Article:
Cognitive dualism as an adaptive resource in a polluted science communication environment ... a fragment
from something I'm working on. . . .
I. Overview: the “entanglement” problem
By no means the only threat to the science communication environment, the “entanglement problem” nonetheless comprises a recurring and especially damaging one. It occurs when positions on issues that admit of scientific investigation become suffused with antagonistic cultural meanings, transforming them into badges of membership in and loyalty to competing groups. At that point, to protect the standing of their groups and their status within them, individuals can be expected to conform their assessment of all manner of information to the position that predominates among those who share their defining commitments.
It’s almost certainly a mistake to attribute this form of identity-protective cognition (Kahan 2010) to the constraints on rationality responsible for “base rate neglect,” “the availability effect,” “confirmation bias” and like reasoning errors (Kahneman, Slovic & Tversky 1982). For one thing, unlike those biases, identity-protective cognition does not originate in overreliance on heuristic (“System 1”) information processing. On the contrary, the forms of conscious, effortful information (“System 2”) processing most essential to recognizing and giving proper effect to scientific evidence—including cognitive reflection, numeracy, and science comprehension—amplify the tendency of individuals to form and persist in identity-protective beliefs (Kahan 2013b; Kahan, Peters et al. 2013; Kahan, Peters et al. 2012). . . .
This problem—the entanglement problem—is not a consequence of stupid people but of a polluted science communication environment ("stupid!") (Kahan 2012). The antagonistic cultural meanings that transform positions on scientific issues into badges of cultural identity are a toxin that disables the normally reliable reasoning faculties that people use to align themselves with what’s known by science.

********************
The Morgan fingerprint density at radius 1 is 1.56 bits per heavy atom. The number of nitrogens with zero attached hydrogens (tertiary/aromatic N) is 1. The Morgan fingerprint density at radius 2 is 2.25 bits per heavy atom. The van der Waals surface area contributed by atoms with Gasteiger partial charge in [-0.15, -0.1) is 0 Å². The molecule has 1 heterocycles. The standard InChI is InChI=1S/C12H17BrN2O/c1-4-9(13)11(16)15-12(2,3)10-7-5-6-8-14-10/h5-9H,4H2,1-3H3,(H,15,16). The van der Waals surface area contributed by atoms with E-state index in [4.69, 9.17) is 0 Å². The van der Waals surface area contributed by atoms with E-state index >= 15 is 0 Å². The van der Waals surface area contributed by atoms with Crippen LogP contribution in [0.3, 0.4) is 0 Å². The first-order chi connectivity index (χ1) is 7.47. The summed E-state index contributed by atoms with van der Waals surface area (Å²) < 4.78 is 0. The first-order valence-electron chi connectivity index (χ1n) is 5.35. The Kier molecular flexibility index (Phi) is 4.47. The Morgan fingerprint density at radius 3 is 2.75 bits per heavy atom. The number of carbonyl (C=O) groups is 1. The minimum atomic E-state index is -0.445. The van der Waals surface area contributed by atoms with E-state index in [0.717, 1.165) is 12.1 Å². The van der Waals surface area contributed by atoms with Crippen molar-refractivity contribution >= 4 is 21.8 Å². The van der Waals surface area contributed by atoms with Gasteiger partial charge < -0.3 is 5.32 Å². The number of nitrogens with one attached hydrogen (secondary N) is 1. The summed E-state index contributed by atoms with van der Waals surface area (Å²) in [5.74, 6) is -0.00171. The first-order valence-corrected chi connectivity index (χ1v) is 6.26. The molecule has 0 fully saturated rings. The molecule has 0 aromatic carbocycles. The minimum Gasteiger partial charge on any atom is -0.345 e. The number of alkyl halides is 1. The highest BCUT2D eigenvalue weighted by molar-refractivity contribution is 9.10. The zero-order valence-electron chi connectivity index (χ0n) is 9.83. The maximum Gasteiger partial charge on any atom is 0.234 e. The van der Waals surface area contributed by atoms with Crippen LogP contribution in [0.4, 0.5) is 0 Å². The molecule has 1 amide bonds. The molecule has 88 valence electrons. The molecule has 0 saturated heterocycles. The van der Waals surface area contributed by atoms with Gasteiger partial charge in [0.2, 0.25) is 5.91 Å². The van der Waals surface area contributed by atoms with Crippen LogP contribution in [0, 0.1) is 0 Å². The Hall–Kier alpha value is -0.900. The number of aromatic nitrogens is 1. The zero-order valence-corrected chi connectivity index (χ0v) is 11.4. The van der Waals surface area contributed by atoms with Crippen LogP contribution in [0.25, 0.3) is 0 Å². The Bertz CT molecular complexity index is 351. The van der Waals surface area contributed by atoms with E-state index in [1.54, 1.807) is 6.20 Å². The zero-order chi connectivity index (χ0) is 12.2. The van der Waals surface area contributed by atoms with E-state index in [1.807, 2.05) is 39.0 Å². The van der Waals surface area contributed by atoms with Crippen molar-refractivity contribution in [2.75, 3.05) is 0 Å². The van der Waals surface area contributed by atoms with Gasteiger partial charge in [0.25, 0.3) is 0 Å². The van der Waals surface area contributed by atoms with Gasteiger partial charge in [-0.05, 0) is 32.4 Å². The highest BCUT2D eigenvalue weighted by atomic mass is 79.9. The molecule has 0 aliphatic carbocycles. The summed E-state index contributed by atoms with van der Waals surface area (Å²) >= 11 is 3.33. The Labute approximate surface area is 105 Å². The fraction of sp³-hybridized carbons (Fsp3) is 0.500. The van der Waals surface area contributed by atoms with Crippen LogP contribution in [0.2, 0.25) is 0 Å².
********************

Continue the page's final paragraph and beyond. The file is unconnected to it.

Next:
Protecting the science communication environment from this sort of contamination is a central mission of the science of science communication (Kahan in press). . . .
II. Entanglement and science communication environment protection
. . . . Once some scientific issue has become entangled in antagonistic cultural meanings, the process of detoxification is likely to be a slow one. In the interval it takes to quiet the dynamics that excite culturally polarizing forms of identity-protective cognition, society will stand in need of techniques for counteracting the debilitating impact of such a condition on its citizens’ capacity to reason (Hall Jamieson & Hardy 2014). . . .
B. Cognitive dualism
Observed in both religious students of science and in religious science-trained professionals, cognitive dualism involves the capacity of individuals to maintain apparently contradictory beliefs about some fact—such as the natural history of human beings—that admits of scientific investigation.
Cognitive dualism challenges the premise, however, that such beliefs are genuinely contradictory. According to this position, a “belief” cannot, as a psychological matter, be defined solely by the propositions they embody.
As mental objects, “beliefs” exist only within clusters or ensembles of mental states (including emotions, desires, and moral evaluations) distinctly suited for the performance of some action (Pierce 1877; Braithwaite 1933, 1946; Hetherington 2011). A highly religious doctor, for example, might explain that whether he “believes” in evolution depends on where he is: at “work,” where he uses knowledge of human evolution in his practice as an oncologist or as a medical researcher; or at “home,” where belief that humans were divinely created guides his behavior as a member of a particular religious community (Everhart & Hameed 2013). Because those opposing stances on the natural history of human beings exist only within the mental routines that enable him to do those activities, and because those activities do not contradict one another, the idea that the doctor harbors self-contradictory "beliefs" imposes a psychologically false criterion of identity on the constituents of his mind.